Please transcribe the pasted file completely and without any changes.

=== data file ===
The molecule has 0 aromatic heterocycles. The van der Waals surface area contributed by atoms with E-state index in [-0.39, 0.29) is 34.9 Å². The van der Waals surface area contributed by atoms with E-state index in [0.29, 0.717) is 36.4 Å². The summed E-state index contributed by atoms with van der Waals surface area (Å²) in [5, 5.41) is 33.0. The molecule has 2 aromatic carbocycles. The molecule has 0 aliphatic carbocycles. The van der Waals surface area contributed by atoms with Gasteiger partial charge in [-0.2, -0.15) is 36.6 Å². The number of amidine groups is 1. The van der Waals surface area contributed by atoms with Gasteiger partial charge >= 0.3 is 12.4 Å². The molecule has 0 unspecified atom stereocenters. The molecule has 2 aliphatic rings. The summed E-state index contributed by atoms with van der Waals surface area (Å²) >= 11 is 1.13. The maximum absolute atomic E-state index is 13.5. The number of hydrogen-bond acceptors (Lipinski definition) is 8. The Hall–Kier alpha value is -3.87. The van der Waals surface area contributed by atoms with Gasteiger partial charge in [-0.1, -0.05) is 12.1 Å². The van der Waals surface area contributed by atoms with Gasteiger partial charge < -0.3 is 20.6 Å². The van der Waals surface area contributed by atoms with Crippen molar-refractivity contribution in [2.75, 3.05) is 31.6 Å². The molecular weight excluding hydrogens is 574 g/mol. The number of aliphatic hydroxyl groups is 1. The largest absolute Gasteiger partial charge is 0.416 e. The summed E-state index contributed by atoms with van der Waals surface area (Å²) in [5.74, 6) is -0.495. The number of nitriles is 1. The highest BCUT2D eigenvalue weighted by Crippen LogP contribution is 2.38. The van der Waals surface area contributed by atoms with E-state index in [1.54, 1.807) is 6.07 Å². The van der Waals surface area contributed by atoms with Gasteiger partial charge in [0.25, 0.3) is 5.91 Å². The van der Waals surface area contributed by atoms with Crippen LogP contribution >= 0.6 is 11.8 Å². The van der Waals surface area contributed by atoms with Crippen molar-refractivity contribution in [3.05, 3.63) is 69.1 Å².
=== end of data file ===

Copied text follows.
The molecule has 0 aromatic heterocycles. The van der Waals surface area contributed by atoms with E-state index in [-0.39, 0.29) is 34.9 Å². The van der Waals surface area contributed by atoms with E-state index in [0.29, 0.717) is 36.4 Å². The summed E-state index contributed by atoms with van der Waals surface area (Å²) in [5, 5.41) is 33.0. The molecule has 2 aromatic carbocycles. The molecule has 0 aliphatic carbocycles. The van der Waals surface area contributed by atoms with Gasteiger partial charge in [-0.2, -0.15) is 36.6 Å². The number of amidine groups is 1. The van der Waals surface area contributed by atoms with Gasteiger partial charge >= 0.3 is 12.4 Å². The molecule has 0 unspecified atom stereocenters. The molecule has 2 aliphatic rings. The summed E-state index contributed by atoms with van der Waals surface area (Å²) >= 11 is 1.13. The maximum absolute atomic E-state index is 13.5. The number of hydrogen-bond acceptors (Lipinski definition) is 8. The Hall–Kier alpha value is -3.87. The van der Waals surface area contributed by atoms with Gasteiger partial charge in [-0.1, -0.05) is 12.1 Å². The van der Waals surface area contributed by atoms with Gasteiger partial charge < -0.3 is 20.6 Å². The van der Waals surface area contributed by atoms with Crippen molar-refractivity contribution in [2.75, 3.05) is 31.6 Å². The molecular weight excluding hydrogens is 574 g/mol. The number of aliphatic hydroxyl groups is 1. The largest absolute Gasteiger partial charge is 0.416 e. The summed E-state index contributed by atoms with van der Waals surface area (Å²) in [5.74, 6) is -0.495. The number of nitriles is 1. The highest BCUT2D eigenvalue weighted by Crippen LogP contribution is 2.38. The van der Waals surface area contributed by atoms with E-state index in [1.54, 1.807) is 6.07 Å². The van der Waals surface area contributed by atoms with Gasteiger partial charge in [0.25, 0.3) is 5.91 Å². The van der Waals surface area contributed by atoms with Crippen LogP contribution >= 0.6 is 11.8 Å². The van der Waals surface area contributed by atoms with Crippen molar-refractivity contribution in [3.05, 3.63) is 69.1 Å².